Fig. 1.

Blood smear with schistocytes and the presence of Howell-Jolly bodies. Erythrocyte basophilic stalning and irregular erythrocyte morphology.

Fig. 2.

Evolution of Laboratory Parameters and Therapeutic Options in the Current Case.


TTP is characterized by microangiopathic hemolytic anemia, thrombocytopenia, fluctuating neurological and renal disorders. The occlusion of arterioles and capillaries by microthrombi composed essentially of platelets is typical of this condition and is due to increased platelet aggregation associated with the presence of large multimers of von Willebrand factor (Fv W), presumably due to the decreased activity of the ADAMTS13 enzyme, responsible for cleaving these multimers.2,4,5 It has been suggested that the pathogenesis of TTP in SLE may be related to inhibiting the action of metalloproteinase by autoantibodies to ADAMTS1310 but no unanimous agreement exists in this respect.

Although the association of SLE and PTT is described in the literature, there is an infrequent association and constitutes a difficult diagnosis. Recently, a series of 283 patients with TTP collected over 20 years has been published,6 including determinations of levels of ADAMTS13.It was considered low when there was <10% of normal ADAMTS13 activity. In the study group, 107 cases were idiopathic (37.8%), 21 cases (7.4%) secondary to lupus and 16 cases (5.6%) secondary to other immune processes. ADAMTS13 level were low in almost half of idiopathic cases (48%), but only in 2 patients with SLE (10%) and in one with other immunological diseases (7%) was it found decreased. When the authors reviewed the clinical associations of idiopathic cases they proved that those with low levels of ADAMTS13 were younger (41 years vs 57 years) and had lower platelet count at diagnosis (17000mm–3 vs 47000mm–3), and more chance of renal involvement, needing more plasma exchange sessions (19 vs 9) and having more chance of recurrence (40% vs 7%). In another study, Letchumanan et al.,9 studied 10 cases of idiopathic TTP and 8 cases of TTP associated with lupus. Typically, the SLE associated TTP cases occurred in a phase of disease activity and had more renal involvement. These data indicate that the case presented here has a profile similar to idiopathic TTP with ADAMTS13 suppression.6 The age profile, the more pronounced thrombocytopenia, the absence of renal involvement, the greater number of plasma exchanges required and refractoriness all match. However, the onset of the process had an atypical behavior as lupus activity showed no renal involvement at the time of diagnosis.9 In other respects, our case showed two major problems caused by the association between SLE and TTP. The first is the difficulty in diagnosis, because the clinical presentation may be mistaken for signs of SLE itself: hemolytic anemia, thrombocytopenia and abdominal pain. The blood smear and the detection of schistocytes is essential to categorize microangiopathic hemolytic anemia. The absence of a positive Coombs’ test, along with the other symptoms, thrombocytopenia and neurological involvement support the diagnosis of TTP and require urgent plasma exchanges. Low levels of ADAMTS13 further corroborate the diagnosis of TTP. Letchumannan et al., comparing idiopathic TTP cases and those associated with lupus, reported that it takes almost 2 weeks longer to diagnose cases associated with SLE cases (19.5 vs 7.9 days).9 The second problem is the worse response to treatment. In the same study cited, researchers found that the response time was slower in SLE secondary cases than in idiopathic TTP (31.3 days vs 16.8 days), making it necessary to use higher doses of cytotoxic immunosuppressive and biological agents, and that mortality was higher in the group with SLE.9 In our patient first-line therapy failed, making it necessary to add an initial plasma exchange scheme and more aggressive corticosteroid treatment with immunosuppressive agents which have shown good results in these cases, such as RTX5,11,12 and cyclophosphamide.13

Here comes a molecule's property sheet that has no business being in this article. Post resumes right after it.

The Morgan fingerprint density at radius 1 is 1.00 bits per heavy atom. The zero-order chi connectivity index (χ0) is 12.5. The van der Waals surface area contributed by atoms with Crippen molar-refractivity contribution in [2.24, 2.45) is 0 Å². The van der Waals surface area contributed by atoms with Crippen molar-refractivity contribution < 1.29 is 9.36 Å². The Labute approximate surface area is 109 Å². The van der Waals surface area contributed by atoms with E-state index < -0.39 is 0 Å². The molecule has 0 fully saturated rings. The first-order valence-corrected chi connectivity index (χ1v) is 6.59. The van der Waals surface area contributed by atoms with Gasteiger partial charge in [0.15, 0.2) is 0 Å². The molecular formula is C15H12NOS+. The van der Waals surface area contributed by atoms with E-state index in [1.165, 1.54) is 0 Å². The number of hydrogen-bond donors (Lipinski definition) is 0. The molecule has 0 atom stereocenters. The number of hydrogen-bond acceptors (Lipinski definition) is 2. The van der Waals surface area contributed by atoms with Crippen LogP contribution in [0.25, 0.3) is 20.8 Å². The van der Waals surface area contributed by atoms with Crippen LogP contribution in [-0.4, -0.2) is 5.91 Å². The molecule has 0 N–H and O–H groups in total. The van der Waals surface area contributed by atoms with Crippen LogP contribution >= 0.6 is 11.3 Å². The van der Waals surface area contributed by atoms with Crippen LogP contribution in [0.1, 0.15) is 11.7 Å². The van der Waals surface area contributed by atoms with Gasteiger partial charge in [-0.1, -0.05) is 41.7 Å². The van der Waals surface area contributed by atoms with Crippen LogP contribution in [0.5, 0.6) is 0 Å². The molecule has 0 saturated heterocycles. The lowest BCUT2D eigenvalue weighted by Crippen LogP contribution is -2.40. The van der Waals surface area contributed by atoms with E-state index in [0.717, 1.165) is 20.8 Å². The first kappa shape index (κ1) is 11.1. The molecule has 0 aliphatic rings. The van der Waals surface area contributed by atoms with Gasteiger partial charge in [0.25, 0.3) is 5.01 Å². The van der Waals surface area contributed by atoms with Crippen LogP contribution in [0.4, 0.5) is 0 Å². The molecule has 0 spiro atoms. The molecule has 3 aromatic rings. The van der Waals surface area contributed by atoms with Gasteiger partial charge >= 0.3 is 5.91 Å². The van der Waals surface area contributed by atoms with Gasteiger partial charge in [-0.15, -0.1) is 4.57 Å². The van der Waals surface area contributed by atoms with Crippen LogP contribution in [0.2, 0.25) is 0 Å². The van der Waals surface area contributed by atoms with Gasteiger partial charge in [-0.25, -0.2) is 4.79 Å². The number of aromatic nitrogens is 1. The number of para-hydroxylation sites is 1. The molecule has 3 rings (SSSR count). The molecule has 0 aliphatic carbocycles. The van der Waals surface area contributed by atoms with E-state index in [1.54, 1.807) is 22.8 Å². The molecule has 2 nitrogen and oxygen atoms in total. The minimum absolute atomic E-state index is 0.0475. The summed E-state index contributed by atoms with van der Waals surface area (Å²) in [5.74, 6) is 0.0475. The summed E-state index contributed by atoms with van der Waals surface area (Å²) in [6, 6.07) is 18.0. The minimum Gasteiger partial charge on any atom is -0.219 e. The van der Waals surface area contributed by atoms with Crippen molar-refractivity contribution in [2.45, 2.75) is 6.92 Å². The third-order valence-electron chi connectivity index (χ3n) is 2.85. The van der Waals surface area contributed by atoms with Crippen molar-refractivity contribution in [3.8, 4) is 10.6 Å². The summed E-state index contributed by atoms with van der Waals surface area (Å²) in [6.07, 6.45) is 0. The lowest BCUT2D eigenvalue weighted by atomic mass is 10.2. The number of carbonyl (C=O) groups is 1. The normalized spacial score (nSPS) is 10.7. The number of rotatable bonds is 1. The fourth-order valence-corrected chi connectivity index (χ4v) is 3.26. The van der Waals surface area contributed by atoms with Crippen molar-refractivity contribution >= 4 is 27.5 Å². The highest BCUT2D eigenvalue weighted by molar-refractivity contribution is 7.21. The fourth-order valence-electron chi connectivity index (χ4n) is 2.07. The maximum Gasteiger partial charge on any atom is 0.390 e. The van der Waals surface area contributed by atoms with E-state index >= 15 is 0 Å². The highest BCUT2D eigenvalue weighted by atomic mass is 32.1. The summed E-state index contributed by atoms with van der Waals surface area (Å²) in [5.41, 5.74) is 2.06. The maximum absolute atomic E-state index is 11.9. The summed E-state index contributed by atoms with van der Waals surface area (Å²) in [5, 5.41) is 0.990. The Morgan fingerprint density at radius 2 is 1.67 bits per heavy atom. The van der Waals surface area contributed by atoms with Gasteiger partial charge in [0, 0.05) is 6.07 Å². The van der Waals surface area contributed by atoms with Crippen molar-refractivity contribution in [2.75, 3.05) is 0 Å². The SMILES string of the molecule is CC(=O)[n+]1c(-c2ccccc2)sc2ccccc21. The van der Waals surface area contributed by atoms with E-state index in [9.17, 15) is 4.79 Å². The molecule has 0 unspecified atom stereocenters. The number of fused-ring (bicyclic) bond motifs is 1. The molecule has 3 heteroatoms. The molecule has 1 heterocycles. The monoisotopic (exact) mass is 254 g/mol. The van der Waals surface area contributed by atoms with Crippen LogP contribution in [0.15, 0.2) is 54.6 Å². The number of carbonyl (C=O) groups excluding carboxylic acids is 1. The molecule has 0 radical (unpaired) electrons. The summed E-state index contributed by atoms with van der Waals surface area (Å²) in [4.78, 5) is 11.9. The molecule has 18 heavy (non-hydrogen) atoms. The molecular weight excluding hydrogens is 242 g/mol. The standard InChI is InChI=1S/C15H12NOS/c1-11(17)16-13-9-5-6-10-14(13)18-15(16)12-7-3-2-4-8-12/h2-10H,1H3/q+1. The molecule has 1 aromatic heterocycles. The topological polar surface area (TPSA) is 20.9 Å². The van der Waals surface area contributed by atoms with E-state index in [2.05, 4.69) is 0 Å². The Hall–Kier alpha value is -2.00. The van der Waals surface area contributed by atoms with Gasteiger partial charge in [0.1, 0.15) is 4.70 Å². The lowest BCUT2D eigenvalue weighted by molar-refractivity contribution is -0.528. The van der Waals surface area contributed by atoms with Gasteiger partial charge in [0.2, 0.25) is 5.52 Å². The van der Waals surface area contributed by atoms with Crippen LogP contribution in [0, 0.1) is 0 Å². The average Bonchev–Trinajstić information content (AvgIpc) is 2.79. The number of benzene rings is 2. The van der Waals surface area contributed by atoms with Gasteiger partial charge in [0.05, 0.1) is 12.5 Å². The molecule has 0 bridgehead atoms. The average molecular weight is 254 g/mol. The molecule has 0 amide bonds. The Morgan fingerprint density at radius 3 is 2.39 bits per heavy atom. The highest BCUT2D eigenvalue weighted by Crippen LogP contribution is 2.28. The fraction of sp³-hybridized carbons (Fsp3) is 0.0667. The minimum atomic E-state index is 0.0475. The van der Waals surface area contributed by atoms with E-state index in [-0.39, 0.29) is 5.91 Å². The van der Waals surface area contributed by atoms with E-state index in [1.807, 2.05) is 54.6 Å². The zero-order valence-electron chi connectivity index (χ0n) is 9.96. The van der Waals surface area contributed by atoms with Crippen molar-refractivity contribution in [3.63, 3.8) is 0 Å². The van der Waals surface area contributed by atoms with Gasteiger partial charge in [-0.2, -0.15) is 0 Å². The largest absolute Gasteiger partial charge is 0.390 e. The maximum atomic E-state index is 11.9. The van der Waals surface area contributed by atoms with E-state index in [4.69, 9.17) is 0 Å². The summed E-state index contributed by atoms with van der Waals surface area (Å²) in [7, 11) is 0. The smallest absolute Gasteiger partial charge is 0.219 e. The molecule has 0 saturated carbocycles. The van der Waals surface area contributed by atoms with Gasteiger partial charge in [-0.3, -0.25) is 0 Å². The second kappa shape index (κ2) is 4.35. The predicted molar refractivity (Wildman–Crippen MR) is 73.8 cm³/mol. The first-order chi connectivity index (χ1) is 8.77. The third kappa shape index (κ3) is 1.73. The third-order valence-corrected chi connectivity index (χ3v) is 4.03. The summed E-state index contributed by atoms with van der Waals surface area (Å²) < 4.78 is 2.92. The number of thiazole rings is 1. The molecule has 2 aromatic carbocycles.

In summary, we review the case of a patient with a rare association of TTP and SLE associated with a decrease in ADAMTS13 activity. The case is noteworthy because the patient did not have lupus activity and because of the difficulty in the early diagnosis and the aggressive immunosuppressive treatment required.

Ethical Responsibilities

Protection of human and animal subjects. The authors declare that no experiments were performed on humans or animals for this investigation.

Confidentiality of Data. The authors declare that they have followed the protocols of their work centre on the publication of patient data and that all the patients included in the study have received sufficient information and have given their informed consent in writing to participate in that study.

Right to privacy and informed consent. The authors have obtained the informed consent of the patients and /or subjects mentioned in the article. The author for correspondence is in possession of this document.


The authors have no disclosures to make.

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Please cite this article as: Garcia Boyero R, et al. Lupus eritematoso sistémico y púrpura trombótica trombocitopénica: un caso refractario sin actividad lúpica asociada. Reumatol Clin. 2013;9:373–375.